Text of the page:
A hook is not only fun and engaging, but it prepares and motivates students for learning.  Using a hook helps to:
   Focus student attention on the lesson
   Set a purpose for learning
   Activate prior knowledge
   Check for student understanding
   Build curiosity, anticipation, and interest

Let’s look at an example: 

An Anticipation-Reaction Guide (AR Guide) contains a series of short statements about the topic or concept you plan to teach.  Some of the statements are true and some are false.  Before interacting with the content, students read the statements and decide if they agree or disagree with the statement.  Students record their prediction, an “A” for agree or “D” for disagree, in the left hand column. Students can answer the statements on their own or collaborate in pairs or small groups.  Oftentimes, discussion can help students to activate prior knowledge and make connections with past experiences.

Once predictions have been made, it is time to present the content. This can be the text you are about to read, a video, a series of photographs – whatever tool you plan to use for instruction.  Once students have had an opportunity to engage with the content, they revisit the anticipation-reaction guide to verify their predictions.  Students record their final answers in the right column.

The focus is not about whether the student’s prediction is right or wrong.  The goal is to revisit the statements with a critical eye to build understanding of the concept or skill.  The discussion surrounding why statements are true or false helps to reinforce key concepts and build lasting comprehension.

Here is an example from my classroom.  (You can download this, and the other printables shown in this post, for free here.)  In 3rd grade, our first ELA unit is about Fables.  In order to develop a solid understanding of what a fable is, I present my students with the anticipation-reaction guide shown below.  I encourage students to work in pairs to discuss the statements and use their prior knowledge to make predictions.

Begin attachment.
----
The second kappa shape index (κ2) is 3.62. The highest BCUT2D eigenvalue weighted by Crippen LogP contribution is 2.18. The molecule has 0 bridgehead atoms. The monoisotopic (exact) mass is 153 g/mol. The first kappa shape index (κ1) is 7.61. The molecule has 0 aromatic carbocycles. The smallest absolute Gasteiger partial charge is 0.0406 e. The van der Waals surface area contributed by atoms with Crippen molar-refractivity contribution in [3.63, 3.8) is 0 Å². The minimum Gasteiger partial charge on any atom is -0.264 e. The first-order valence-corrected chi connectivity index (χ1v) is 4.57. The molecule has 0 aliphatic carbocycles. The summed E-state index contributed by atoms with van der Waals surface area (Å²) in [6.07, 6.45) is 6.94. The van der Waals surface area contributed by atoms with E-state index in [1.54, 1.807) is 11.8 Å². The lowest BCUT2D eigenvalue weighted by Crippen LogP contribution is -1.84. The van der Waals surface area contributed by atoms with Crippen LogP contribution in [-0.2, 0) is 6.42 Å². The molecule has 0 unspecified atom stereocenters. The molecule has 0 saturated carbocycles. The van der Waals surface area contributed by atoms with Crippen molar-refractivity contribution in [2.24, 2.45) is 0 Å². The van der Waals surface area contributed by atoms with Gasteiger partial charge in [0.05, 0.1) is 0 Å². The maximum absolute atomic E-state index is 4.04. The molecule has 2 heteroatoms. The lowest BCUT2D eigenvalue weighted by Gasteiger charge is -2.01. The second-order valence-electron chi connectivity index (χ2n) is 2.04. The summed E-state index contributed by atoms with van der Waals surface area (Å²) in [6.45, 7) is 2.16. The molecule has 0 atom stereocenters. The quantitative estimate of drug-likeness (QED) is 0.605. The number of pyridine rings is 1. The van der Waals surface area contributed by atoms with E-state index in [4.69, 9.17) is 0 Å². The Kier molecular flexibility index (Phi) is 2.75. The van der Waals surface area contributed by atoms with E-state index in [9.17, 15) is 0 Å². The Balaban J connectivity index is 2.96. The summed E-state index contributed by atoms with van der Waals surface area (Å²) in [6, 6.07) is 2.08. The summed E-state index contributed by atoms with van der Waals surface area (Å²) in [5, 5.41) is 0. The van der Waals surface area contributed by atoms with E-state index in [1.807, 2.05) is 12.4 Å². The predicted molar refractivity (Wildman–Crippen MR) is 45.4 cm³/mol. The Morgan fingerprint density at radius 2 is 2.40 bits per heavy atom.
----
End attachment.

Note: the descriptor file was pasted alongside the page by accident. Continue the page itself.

Hook your students: how to capture and keep their attention

I then show students a short video, such as The Tortoise and the Hare or The Dog and His Reflection.  Once the video is complete, students revisit the A-R guide to verify their original ideas and we pause for discussion.  What did we learn about the characteristics of a fable?  What statements do we still need to answer?  If needed, we can watch another short video to explore unanswered questions.  We can also record remaining questions on an anchor chart and search for the answers as we read throughout the unit.

Using the AR guide, students are actively engaged in learning.  Instead of passively receiving information, students are empowered to build meaningful, long-term understanding. 

While the Anticipation-Reaction Guide is traditionally used in ELA, I’ve found that it can be easily used and adapted to other content areas as well.  Here is an example from my 4th grade math class.  When we began our exploration into polygons, I began with the AR guide below.

Hook your students: how to capture and keep their attention

 After completing the left hand column, I introduced the content, using examples and non-examples.  I've included a copy of the activity for your reference.
Hook your students: how to capture and keep their attention

With the AR statements in mind, we explored the examples and non-examples.  Students were so excited to use the images to confirm, clarify, and update their first predictions.  We revisited the AR guide throughout the lesson as we gained new insights and information.  Again, the emphasis was not on whether we were right or wrong, but the content and quality of our discussion.  Students had to think critically to justify their ideas, support them with evidence, communicate their reasoning to peers, and critique the rationale of others.  

Using the AR guide and the visual examples, students were able to craft a clear and accurate definition: “A polygon is a plane shape that has 3 or more straight sides and angles.”  The definition was much more meaningful and had a longer-lasting impact because my students were invested in creating it themselves.

Are you ready to create your own Anticipation Guide?  Let's Do It! Here is a blank, editable template to help you get started:

1.    Identify the key concepts or skills you want students to learn.  What do students really need to know in order to understand this concept or skill?
2.   Write 4-6 declarative statements about the concept, making some statements true and others false

Hook your students: how to capture and keep their attention

Options for Differentiation:

   Present it orally.  Read the statements out loud. This can be a great option for younger students and less proficient readers.
   Add a "WHY" column to the chart.  Students can use this area to justify their conclusions.
   In lieu of 4-6 statements, offer one open-ended question.  (ex: what is a polygon?)  This strategy will help to activate prior knowledge and provide you with insight into what the students already know.